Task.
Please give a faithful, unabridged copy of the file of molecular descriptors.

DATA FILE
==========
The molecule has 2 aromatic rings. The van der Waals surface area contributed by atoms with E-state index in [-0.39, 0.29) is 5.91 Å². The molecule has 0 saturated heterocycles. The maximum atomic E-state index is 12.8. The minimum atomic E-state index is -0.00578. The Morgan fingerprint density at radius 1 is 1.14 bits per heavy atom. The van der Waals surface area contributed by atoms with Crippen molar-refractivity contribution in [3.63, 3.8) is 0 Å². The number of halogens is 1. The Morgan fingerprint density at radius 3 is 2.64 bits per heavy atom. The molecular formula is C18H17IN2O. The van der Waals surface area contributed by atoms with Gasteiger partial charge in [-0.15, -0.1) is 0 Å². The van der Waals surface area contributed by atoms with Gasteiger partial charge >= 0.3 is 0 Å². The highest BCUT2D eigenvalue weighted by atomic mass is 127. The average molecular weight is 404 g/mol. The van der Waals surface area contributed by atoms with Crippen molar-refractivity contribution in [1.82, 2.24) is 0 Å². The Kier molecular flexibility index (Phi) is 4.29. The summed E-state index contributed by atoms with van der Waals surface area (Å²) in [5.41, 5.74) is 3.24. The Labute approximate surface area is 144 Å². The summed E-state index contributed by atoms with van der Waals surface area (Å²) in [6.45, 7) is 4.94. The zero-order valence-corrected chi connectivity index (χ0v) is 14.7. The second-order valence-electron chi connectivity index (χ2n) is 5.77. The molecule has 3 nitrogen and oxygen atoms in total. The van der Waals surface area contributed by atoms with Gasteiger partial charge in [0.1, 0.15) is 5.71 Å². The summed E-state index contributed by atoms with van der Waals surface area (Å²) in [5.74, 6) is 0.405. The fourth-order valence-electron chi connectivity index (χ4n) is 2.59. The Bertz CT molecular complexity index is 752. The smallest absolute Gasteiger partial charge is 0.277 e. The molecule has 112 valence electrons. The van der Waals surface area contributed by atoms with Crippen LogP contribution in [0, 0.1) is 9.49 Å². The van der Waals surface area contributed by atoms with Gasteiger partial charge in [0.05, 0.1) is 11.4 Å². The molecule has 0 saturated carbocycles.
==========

The molecule has 2 aromatic rings. The van der Waals surface area contributed by atoms with E-state index in [-0.39, 0.29) is 5.91 Å². The molecule has 0 saturated heterocycles. The maximum atomic E-state index is 12.8. The minimum atomic E-state index is -0.00578. The Morgan fingerprint density at radius 1 is 1.14 bits per heavy atom. The van der Waals surface area contributed by atoms with Crippen molar-refractivity contribution in [3.63, 3.8) is 0 Å². The number of halogens is 1. The Morgan fingerprint density at radius 3 is 2.64 bits per heavy atom. The molecular formula is C18H17IN2O. The van der Waals surface area contributed by atoms with Gasteiger partial charge in [-0.15, -0.1) is 0 Å². The van der Waals surface area contributed by atoms with Gasteiger partial charge >= 0.3 is 0 Å². The highest BCUT2D eigenvalue weighted by atomic mass is 127. The average molecular weight is 404 g/mol. The van der Waals surface area contributed by atoms with Crippen molar-refractivity contribution in [1.82, 2.24) is 0 Å². The Kier molecular flexibility index (Phi) is 4.29. The summed E-state index contributed by atoms with van der Waals surface area (Å²) in [5.41, 5.74) is 3.24. The Labute approximate surface area is 144 Å². The summed E-state index contributed by atoms with van der Waals surface area (Å²) in [6.45, 7) is 4.94. The zero-order valence-corrected chi connectivity index (χ0v) is 14.7. The second-order valence-electron chi connectivity index (χ2n) is 5.77. The molecule has 3 nitrogen and oxygen atoms in total. The van der Waals surface area contributed by atoms with Gasteiger partial charge in [0.1, 0.15) is 5.71 Å². The summed E-state index contributed by atoms with van der Waals surface area (Å²) in [5.74, 6) is 0.405. The fourth-order valence-electron chi connectivity index (χ4n) is 2.59. The Bertz CT molecular complexity index is 752. The smallest absolute Gasteiger partial charge is 0.277 e. The molecule has 112 valence electrons. The van der Waals surface area contributed by atoms with Crippen LogP contribution in [0, 0.1) is 9.49 Å². The van der Waals surface area contributed by atoms with Gasteiger partial charge in [0.05, 0.1) is 11.4 Å². The molecule has 0 saturated carbocycles.